Until the Toleration Act, the theory was worthless to the English Church because its temper, under the ?gis of Laudian views, had been in substance theocratic. But after 1692 it aptly expressed the compromise the dominant party of the Church had then in mind. They did, indeed, mistake the power of the Church, or, rather, they submitted to the State so fully that what they had intended for a partnership became an absorption. So that the Erastianism of the eighteenth century goes deep enough to make the Church no more than a moral police department of the State. Saints like Ken and preachers like South are replaced by fashionable prelates like Cornwallis, who made Lambeth Palace an adjunct to Ranelagh Gardens, and self-seeking pluralists like Bishop Watson. The Church could not even perceive the meaning of the Wesleyan revolt; and its charity was the irritating and complacent patronage of the obstrusive Hannah More. Its learning decayed, its intelligence slumbered; and the main function it fulfilled until Newman's advent was the provision of rich preferment to the younger sons of the nobility. It is a far cry from Lake of Chichester and Bishop Ken to a church which was merely an annex to the iniquities of the civil list.

IV

No one can mistake the significance of this conflict. The opponents of Erastianism had a deep sense of their corporate Church, and it was a plea for ecclesiastical freedom that they were making. They saw that a Church whose patronage and discipline and debates were under the control of an alien body could not with honesty claim that Christ was in truth their head. If the Church was to be at the mercy of private judgment and political expediency, the notion of a dogmatic basis would have to be abandoned. Here, indeed, is the root of the condemnation of Tindal and of Hoadly; for they made it, by their teaching, impossible for the Church to possess an ethos of her own. It was thus against the sovereignty of the State that they protested. Somewhere, a line must be drawn about its functions that the independence of the Church might be safeguarded. For its supporters could not be true to their divine mission if the accidental vote of a secular authority was by right to impose its will upon the Church. The view of it as simply a religious body to which the State had conceded certain rights and dignities, they repudiated with passion. The life of the Church was not derived from the State; and for the latter to attempt its circumscription was to usurp an authority not rightly its own.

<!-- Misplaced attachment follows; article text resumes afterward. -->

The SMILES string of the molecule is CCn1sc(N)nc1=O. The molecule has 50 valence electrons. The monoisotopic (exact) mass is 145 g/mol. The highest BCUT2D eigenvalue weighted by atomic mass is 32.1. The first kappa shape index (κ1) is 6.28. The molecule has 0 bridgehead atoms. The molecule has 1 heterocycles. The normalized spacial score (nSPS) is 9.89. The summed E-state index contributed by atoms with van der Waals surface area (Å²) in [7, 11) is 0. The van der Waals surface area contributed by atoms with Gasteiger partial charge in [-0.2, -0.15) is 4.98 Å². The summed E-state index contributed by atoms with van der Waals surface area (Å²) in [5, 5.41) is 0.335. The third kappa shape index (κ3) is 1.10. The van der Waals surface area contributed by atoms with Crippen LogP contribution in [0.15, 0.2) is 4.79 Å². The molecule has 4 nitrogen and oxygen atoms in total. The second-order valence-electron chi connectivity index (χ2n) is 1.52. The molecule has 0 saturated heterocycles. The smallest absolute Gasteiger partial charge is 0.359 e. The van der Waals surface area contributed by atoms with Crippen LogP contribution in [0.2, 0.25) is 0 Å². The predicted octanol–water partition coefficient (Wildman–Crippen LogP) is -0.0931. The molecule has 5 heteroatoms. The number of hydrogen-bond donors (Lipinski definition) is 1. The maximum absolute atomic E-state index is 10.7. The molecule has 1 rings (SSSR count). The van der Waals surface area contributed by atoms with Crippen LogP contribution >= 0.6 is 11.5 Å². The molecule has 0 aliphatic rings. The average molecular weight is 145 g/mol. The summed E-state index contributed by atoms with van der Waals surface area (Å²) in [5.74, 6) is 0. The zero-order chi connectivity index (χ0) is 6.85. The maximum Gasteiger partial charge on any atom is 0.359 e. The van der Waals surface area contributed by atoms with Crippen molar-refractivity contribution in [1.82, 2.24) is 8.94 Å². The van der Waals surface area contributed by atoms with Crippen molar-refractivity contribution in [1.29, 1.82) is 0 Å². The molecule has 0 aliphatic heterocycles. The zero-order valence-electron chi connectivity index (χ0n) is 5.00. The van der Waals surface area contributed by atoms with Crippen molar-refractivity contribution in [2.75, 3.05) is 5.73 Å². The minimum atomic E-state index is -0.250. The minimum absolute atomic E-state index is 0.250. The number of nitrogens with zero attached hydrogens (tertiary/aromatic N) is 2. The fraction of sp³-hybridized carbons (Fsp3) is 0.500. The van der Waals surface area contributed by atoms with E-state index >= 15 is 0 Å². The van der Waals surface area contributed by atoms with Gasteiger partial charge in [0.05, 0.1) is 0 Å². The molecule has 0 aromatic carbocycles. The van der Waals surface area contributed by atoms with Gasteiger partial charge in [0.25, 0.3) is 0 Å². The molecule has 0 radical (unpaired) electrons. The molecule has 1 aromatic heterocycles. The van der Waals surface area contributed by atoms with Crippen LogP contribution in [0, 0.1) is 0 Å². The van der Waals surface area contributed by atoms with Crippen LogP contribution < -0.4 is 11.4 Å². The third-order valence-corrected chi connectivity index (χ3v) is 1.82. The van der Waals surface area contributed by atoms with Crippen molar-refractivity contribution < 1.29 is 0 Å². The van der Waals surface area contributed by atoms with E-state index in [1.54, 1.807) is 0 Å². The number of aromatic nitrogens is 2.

The real difficulty of this attitude lay in the establishment. For here the Church was, at bottom, declaring that the State life must be lived upon terms of her own definition. That was possible before the Reformation; but with the advent of Nonconformity and the growth of rationalism the exclusive character of the Church's solution had become unacceptable. If the Church was to become so intimately involved with the State as an establishment implied, it had no right to complain, if statesmen with a genius for expediency were willing to sacrifice it to the attainment of that ideal. For the real secret of independence is, after all, no more than independence. The Church sought it without being willing to pay the price. And this it is which enabled Hoadly to emerge triumphant from an ordeal where logically he should have failed. The State, by definition is an absorptive animal; and the Church had no right to complain if the price of its privileges was royal supremacy. A century so self-satisfied as the eighteenth would not have faced the difficulties involved in giving political expression to the High Church theory.